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Key Votes

2004 All Taxes Key Votes

Date State Bill No. Bill Title Outcome
Oct. 11, 2004 National HR 4520 JOBS (Jumpstart Our Business Strength) Conference Report Adopted - Senate (69 - 17)
Oct. 7, 2004 National HR 4520 JOBS (Jumpstart Our Business Strength) Conference Report Adopted - House (280 - 141)
Sept. 23, 2004 National HR 1308 Child Tax Credit Bill Conference Report Adopted - Senate (92 - 3)
Sept. 23, 2004 National HR 1308 Child Tax Credit Bill Conference Report Adopted - House (339 - 65)
May 20, 2004 National HR 4359 Child Credit Preservation and Expansion Act of 2004 Bill Passed - House (271 - 139)
May 11, 2004 National S 1637 Jumpstart Our Business Strength (JOBS) Act Bill Passed - Senate (92 - 5)
May 5, 2004 National HR 4227 Middle-Class Alternative Minimum Tax Relief Act of 2004 Bill Passed - House (333 - 89)
April 29, 2004 National S 150 Internet Access Tax Bill Bill Passed - Senate (93 - 3)
April 28, 2004 National HR 4181 Marriage Penalty Tax Bill Bill Passed - House (323 - 95)
Jan. 28, 2004 National S 1920 Farmer Bankruptcy Bill Bill Passed - House (265 - 99)

About the Selection and Description of Key Votes

Project Vote Smart provides easy access to congressional and state voting records and maintains a collection of key votes grouped by issue. Project Vote Smart uses the following criteria to select key votes:

  1. The vote should be helpful in portraying how a member stands on a particular issue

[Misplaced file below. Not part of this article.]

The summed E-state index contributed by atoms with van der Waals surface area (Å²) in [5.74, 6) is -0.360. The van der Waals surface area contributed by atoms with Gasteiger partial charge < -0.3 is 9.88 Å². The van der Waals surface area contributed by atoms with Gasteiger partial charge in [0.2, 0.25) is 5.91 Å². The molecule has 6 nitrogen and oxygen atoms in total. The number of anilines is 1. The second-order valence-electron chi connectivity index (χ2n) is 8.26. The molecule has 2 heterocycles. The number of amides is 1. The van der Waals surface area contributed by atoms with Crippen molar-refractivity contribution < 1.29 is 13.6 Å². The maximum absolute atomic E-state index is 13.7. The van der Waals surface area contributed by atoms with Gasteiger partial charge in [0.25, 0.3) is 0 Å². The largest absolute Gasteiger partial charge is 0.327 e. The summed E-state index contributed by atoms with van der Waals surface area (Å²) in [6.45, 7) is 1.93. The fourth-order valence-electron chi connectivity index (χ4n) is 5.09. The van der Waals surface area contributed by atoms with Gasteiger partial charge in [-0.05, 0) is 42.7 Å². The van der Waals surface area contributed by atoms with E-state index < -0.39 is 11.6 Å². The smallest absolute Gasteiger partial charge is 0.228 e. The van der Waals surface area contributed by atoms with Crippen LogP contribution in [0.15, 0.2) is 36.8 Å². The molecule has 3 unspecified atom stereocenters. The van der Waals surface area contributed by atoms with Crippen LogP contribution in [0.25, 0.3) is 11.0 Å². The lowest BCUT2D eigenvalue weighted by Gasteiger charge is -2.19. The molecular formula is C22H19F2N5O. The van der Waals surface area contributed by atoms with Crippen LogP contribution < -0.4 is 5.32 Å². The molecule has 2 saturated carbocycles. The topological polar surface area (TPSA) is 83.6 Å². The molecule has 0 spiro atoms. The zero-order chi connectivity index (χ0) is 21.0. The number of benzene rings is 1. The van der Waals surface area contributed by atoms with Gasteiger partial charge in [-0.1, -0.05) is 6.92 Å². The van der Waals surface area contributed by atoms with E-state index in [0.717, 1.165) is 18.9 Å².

2. The vote should be clear for any person to understand
  3. The vote has received media attention
  4. The vote was passed or defeated by a very close margin
  5. Occasionally, if a specific bill is consistently inquired about on the Voter's Research Hotline, the vote will be added

Project Vote Smart provides a summary of the version of the bill text associated with each selected key vote. The summary does not necessarily reflect the content of the final version of the bill. Summaries are written by Project Vote Smart's staff and interns, who adhere to the Project's strict policies and procedures in order to guarantee absolute impartiality and accuracy. Each key vote selection is reviewed by the Project's community of advisers, who are political scientists and journalists from all fifty states.

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